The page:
RIO DE JANEIRO/SAO PAULO (Reuters) – Brazilian oil workers began a 72-hour strike on Wednesday in a new blow to President Michel Temer following a nationwide trucker protest that has strangled Latin America’s largest economy for over a week.
The strike is the latest challenge for state-led oil firm Petroleo Brasileiro SA, whose shares have plummeted nearly 30 percent since May 16 over fears that political interference would unwind more investor-focused policies.
Late on Tuesday, Reuters reported that Temer was considering an overhaul of a market-based fuel pricing policy at Petrobras, which could provoke even more investor flight.
The oil strike was declared illegal by Brazil’s top labor court on Tuesday, but FUP, Brazil’s largest oil workers union, said it had not been informed of the ruling and planned to go ahead with the stoppage.
Petrobras, as the company is known, said any disruption would not have an immediate major impact on its production or overall operations. According to a source close to the company, Petrobras has a significant stock of fuel on hand, especially as a 10-day truckers’ strike has prevented significant amounts of fuel from leaving refineries.
However, the strike has raised the specter of stoppages and protests spreading to more sectors as Brazilians vent frustration with an unpopular government and an uneven economic recovery.
The FUP said on Wednesday that workers did not show up at work at eight refineries stretching from Manaus in the Amazon to Rio de Janeiro in the southeast. They also walked off the job at plants handling lubricants, nitrogen and shale gas, as well as in the ports of Suape and Paranaguá.
“Initial information points to the workers having adhered to the strike at various locations,” FUP said in a statement on Wednesday. “The movement is continuing through the morning, when stoppages at other Petrobras units are expected.”
Petrobras, along with the federal government’s solicitor general’s office on Tuesday, had asked the country’s top labor court to rule that any oil strike would be illegal, arguing it was being carried out mainly for political and not labor-related reasons.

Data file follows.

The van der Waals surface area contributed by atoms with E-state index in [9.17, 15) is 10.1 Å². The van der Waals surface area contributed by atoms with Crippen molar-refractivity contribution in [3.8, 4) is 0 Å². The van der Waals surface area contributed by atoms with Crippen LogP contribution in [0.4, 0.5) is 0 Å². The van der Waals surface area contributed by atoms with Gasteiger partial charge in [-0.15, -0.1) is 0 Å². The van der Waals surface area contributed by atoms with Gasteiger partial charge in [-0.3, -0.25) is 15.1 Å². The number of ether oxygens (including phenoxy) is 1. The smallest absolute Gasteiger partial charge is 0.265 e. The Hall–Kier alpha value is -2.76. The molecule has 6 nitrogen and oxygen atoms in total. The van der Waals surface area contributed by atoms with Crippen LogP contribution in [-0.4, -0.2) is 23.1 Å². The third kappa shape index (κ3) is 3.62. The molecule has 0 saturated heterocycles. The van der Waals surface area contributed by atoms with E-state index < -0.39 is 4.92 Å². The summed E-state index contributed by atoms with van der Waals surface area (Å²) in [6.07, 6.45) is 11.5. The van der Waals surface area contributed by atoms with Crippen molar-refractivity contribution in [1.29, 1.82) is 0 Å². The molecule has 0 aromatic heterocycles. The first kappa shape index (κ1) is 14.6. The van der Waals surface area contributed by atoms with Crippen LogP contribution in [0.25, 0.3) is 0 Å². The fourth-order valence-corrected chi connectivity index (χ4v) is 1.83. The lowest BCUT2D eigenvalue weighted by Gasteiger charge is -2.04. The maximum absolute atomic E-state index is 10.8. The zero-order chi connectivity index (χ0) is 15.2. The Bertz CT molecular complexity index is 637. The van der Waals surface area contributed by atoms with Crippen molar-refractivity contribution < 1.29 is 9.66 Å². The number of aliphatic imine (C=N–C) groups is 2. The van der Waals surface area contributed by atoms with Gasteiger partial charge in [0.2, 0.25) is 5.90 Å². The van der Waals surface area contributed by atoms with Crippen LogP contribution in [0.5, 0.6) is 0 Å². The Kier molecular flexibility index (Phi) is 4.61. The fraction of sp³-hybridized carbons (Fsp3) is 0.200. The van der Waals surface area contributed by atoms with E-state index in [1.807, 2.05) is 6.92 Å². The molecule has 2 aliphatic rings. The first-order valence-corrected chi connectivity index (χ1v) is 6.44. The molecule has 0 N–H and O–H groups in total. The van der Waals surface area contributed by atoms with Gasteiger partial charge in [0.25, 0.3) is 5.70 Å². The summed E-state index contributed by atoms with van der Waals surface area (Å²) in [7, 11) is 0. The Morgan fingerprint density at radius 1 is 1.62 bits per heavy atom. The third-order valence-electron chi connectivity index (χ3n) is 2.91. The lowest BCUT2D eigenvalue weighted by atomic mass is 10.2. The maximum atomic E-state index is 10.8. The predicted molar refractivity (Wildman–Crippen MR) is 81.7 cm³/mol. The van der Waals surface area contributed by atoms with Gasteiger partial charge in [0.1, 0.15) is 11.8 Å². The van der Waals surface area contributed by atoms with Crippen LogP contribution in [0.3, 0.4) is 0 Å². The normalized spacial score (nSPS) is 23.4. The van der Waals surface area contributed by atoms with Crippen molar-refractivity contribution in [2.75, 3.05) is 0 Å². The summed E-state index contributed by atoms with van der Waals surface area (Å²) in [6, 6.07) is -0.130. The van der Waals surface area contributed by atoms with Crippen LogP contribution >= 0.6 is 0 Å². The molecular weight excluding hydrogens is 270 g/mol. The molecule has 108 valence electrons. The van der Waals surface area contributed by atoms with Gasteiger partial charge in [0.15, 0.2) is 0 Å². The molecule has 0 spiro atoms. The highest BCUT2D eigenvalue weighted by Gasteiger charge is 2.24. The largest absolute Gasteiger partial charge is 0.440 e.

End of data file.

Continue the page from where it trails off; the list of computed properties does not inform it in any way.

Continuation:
Unions representing oil workers said they were demanding the resignation of Chief Executive Pedro Parente. They also want the end of a market-based fuel pricing policy and other changes at Petrobras since Temer took power in 2016.
Adding to turmoil at Petrobras, the firm said on Wednesday that board member José Alberto de Paula Torres Lima had resigned, citing “personal reasons.” He was one of three board members recruited by an outside agency and added to the board in April in an effort to establish its independence.
Petrobras did not immediately respond to questions about his departure.
FUP union leader José Maria Rangel said on Tuesday the Temer government and Parente’s policies were delivering Petrobras up to foreign investors, while “the shipyards of Rio de Janeiro are closed” as unemployment remains near record levels.
Parente, on a Tuesday conference call with analysts, said Petrobras was taking action so that any strike would have minimal or no impact on production and operations.
A separate 10-day trucker protest against diesel price hikes has emptied roads and left major cities running short on food, gasoline and medical supplies, despite significantly easing on Tuesday night.
Officials warned it would take days to restore supply lines disrupted by the crippling stoppage that at its height saw over 1,000 roadblocks on highways across the country.
Temer’s political situation has grown so tenuous as Brazil barrels toward a general election in October that he was forced to bat away concerns that a coup could topple his government.
“There is zero chance of military intervention,” Temer told a small group of journalists during a roundtable at an investment conference in Sao Paulo. “What I see is a rejection both in the Defense Ministry and throughout the armed forces to any kind of military intervention.”
Reporting by Marta Nogueira and Brad Brooks; Additional reporting by Gram Slattery in Sao Paulo; Editing by Brad Haynes, Peter Cooney and Susan Thomas